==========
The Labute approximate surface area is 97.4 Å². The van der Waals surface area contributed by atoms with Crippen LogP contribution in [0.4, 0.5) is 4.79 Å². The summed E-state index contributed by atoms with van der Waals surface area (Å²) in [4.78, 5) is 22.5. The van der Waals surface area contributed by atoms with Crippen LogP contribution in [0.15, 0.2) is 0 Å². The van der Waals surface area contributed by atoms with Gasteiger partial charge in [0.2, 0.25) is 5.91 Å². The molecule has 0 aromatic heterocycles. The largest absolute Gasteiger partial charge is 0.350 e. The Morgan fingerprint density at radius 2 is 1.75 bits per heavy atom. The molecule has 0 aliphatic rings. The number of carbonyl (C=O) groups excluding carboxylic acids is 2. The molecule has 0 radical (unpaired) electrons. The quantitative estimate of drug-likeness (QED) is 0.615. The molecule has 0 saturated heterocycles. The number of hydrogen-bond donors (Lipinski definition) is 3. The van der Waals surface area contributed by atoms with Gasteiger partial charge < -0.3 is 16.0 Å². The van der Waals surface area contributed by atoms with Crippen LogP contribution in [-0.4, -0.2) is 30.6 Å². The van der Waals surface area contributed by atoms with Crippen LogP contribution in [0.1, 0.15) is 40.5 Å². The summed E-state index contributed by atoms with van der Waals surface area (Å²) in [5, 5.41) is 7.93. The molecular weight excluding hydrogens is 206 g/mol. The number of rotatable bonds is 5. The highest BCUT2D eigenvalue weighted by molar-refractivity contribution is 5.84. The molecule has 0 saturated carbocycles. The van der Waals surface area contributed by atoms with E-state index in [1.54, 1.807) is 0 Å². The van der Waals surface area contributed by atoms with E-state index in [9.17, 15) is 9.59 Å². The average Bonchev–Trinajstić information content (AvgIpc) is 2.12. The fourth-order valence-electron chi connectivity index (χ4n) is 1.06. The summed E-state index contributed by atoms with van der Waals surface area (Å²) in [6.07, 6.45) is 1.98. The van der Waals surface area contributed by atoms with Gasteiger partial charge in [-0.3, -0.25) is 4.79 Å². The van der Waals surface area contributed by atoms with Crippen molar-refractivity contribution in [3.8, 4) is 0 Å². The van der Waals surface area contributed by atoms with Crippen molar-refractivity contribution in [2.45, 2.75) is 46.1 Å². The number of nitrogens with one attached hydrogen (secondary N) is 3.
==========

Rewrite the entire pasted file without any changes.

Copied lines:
The Labute approximate surface area is 97.4 Å². The van der Waals surface area contributed by atoms with Crippen LogP contribution in [0.4, 0.5) is 4.79 Å². The summed E-state index contributed by atoms with van der Waals surface area (Å²) in [4.78, 5) is 22.5. The van der Waals surface area contributed by atoms with Crippen LogP contribution in [0.15, 0.2) is 0 Å². The van der Waals surface area contributed by atoms with Gasteiger partial charge in [0.2, 0.25) is 5.91 Å². The molecule has 0 aromatic heterocycles. The largest absolute Gasteiger partial charge is 0.350 e. The Morgan fingerprint density at radius 2 is 1.75 bits per heavy atom. The molecule has 0 aliphatic rings. The number of carbonyl (C=O) groups excluding carboxylic acids is 2. The molecule has 0 radical (unpaired) electrons. The quantitative estimate of drug-likeness (QED) is 0.615. The molecule has 0 saturated heterocycles. The number of hydrogen-bond donors (Lipinski definition) is 3. The van der Waals surface area contributed by atoms with Gasteiger partial charge < -0.3 is 16.0 Å². The van der Waals surface area contributed by atoms with Crippen LogP contribution in [-0.4, -0.2) is 30.6 Å². The van der Waals surface area contributed by atoms with Crippen LogP contribution in [0.1, 0.15) is 40.5 Å². The summed E-state index contributed by atoms with van der Waals surface area (Å²) in [5, 5.41) is 7.93. The molecular weight excluding hydrogens is 206 g/mol. The number of rotatable bonds is 5. The highest BCUT2D eigenvalue weighted by molar-refractivity contribution is 5.84. The molecule has 0 saturated carbocycles. The van der Waals surface area contributed by atoms with E-state index in [1.54, 1.807) is 0 Å². The van der Waals surface area contributed by atoms with E-state index in [9.17, 15) is 9.59 Å². The average Bonchev–Trinajstić information content (AvgIpc) is 2.12. The fourth-order valence-electron chi connectivity index (χ4n) is 1.06. The summed E-state index contributed by atoms with van der Waals surface area (Å²) in [6.07, 6.45) is 1.98. The van der Waals surface area contributed by atoms with Gasteiger partial charge in [-0.3, -0.25) is 4.79 Å². The van der Waals surface area contributed by atoms with Crippen molar-refractivity contribution in [3.8, 4) is 0 Å². The van der Waals surface area contributed by atoms with Crippen molar-refractivity contribution in [2.45, 2.75) is 46.1 Å². The number of nitrogens with one attached hydrogen (secondary N) is 3.